Related entry: Monarda.—Horsemint
A volatile oil distilled from the fresh herb of Monarda punctata, Linné (Nat. Ord.—Labiatae).
Preparation and Description.—Oil of horsemint is obtained in this country from the fresh herb, by distillation with water. The yield is about 3 per cent. The oil is of a yellowish or brownish-amber color, having a penetrating, aromatic, thyme-like odor, like that of the plant, and a strong, pungent, somewhat acrid taste; and is soluble in alcohol. Its specific gravity is 0.930 to 0.940.
Chemical Composition.—Oil of horsemint contains thymol (monardin) and cymol, sometimes carvacrol, and traces of dextro-limonene. (For details, see Monarda.)
Action, Medical Uses, and Dosage.—Oil of horsemint is stimulant, antispasmodic, and antiemetic, and in the form of the essence, has been much used to allay nausea and vomiting in Asiatic cholera, cholera morbus, etc.; it relieves the diarrhoea of debility, its action in these cases being prompt and permanent. It stimulates the nervous system and increases cardiac force. It gives sleep and quiet when there is exhaustion with nervous excitation. It restores suppressed menses when due to colds, and given with turpentine or wintergreen it renders good service in the tympanites of enteric fever. Oil of horsemint serves well in the vomiting of inebriates, and in nausea accompanying a flatulent distension of the stomach. Externally, it is rubefacient and even vesicant, and has been advantageously used in low forms of fever, cholera infantum, paralysis, rheumatic and neuralgic pains, etc. It soon causes rubefaction when locally applied, affording in many instances almost immediate relief. The dose of the oil is from 2 to 5 drops on sugar; of the essence, from 10 to 30 drops in sweetened water.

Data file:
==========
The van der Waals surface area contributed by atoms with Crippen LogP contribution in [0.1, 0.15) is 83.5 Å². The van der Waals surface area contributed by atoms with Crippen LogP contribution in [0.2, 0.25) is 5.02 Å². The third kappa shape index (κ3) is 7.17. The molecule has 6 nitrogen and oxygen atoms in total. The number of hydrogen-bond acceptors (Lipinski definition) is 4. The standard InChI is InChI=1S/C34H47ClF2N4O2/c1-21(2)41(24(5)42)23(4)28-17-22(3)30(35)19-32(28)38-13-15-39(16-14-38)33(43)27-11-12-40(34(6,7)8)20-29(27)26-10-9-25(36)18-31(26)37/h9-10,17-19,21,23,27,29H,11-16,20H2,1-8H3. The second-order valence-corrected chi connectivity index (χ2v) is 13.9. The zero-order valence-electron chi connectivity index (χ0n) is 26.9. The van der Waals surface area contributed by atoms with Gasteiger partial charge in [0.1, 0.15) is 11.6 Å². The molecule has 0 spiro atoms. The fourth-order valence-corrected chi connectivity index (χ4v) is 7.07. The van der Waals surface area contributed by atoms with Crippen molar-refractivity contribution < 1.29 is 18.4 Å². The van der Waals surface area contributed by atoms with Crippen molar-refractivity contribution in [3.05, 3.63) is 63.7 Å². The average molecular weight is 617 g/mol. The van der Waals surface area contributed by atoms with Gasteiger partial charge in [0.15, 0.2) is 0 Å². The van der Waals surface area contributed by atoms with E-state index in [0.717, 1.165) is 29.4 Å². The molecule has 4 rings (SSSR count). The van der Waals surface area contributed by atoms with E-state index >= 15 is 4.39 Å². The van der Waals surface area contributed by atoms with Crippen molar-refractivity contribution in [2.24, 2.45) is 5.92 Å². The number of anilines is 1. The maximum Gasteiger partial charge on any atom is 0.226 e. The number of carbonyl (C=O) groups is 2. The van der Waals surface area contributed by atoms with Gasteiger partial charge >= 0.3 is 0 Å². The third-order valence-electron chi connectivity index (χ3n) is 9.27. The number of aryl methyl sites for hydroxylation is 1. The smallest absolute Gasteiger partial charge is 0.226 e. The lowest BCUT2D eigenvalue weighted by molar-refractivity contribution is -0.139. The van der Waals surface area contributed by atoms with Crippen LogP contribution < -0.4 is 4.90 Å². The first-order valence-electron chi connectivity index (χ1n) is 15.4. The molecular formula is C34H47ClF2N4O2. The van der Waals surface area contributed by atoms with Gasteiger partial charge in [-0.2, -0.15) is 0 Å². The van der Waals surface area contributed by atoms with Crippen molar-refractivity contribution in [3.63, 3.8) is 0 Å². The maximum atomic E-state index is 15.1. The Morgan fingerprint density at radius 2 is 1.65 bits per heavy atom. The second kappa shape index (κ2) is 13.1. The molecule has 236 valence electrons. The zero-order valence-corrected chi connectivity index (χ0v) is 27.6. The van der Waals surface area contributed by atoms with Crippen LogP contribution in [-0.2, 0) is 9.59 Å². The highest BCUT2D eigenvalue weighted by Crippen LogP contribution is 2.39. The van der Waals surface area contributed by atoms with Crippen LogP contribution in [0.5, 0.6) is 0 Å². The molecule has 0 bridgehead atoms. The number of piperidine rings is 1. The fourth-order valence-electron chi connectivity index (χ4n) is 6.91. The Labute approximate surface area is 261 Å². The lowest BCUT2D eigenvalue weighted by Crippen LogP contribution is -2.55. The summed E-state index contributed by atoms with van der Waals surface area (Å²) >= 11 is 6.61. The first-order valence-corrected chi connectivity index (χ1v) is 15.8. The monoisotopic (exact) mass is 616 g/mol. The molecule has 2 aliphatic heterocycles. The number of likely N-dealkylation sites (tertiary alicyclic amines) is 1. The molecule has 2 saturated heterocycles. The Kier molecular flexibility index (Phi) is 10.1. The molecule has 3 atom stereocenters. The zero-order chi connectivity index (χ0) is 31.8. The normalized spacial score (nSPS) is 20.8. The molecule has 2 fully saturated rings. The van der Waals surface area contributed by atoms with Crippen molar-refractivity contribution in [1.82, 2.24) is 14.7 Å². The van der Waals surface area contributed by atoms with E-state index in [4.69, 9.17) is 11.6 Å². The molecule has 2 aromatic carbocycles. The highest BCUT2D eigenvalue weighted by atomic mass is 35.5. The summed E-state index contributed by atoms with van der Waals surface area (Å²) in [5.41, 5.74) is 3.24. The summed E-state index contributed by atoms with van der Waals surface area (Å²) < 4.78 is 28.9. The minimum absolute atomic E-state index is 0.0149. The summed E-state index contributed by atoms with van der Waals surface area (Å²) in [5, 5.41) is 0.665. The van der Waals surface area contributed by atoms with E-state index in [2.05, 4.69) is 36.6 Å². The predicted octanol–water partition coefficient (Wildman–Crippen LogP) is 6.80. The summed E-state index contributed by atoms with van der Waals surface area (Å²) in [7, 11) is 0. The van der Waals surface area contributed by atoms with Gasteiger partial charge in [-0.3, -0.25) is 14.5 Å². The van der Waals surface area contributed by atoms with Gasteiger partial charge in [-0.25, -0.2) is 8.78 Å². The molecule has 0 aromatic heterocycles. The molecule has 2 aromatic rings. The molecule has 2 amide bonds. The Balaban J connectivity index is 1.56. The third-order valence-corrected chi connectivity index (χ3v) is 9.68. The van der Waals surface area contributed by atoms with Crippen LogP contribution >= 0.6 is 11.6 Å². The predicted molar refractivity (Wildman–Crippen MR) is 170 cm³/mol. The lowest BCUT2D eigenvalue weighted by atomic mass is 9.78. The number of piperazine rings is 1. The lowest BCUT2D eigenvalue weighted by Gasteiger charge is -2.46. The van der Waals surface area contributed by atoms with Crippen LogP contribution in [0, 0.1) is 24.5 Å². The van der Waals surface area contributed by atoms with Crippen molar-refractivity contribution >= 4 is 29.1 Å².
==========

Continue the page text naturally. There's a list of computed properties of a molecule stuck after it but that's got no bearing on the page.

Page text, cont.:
King's American Dispensatory, 1898, was written by Harvey Wickes Felter, M.D., and John Uri Lloyd, Phr. M., Ph. D.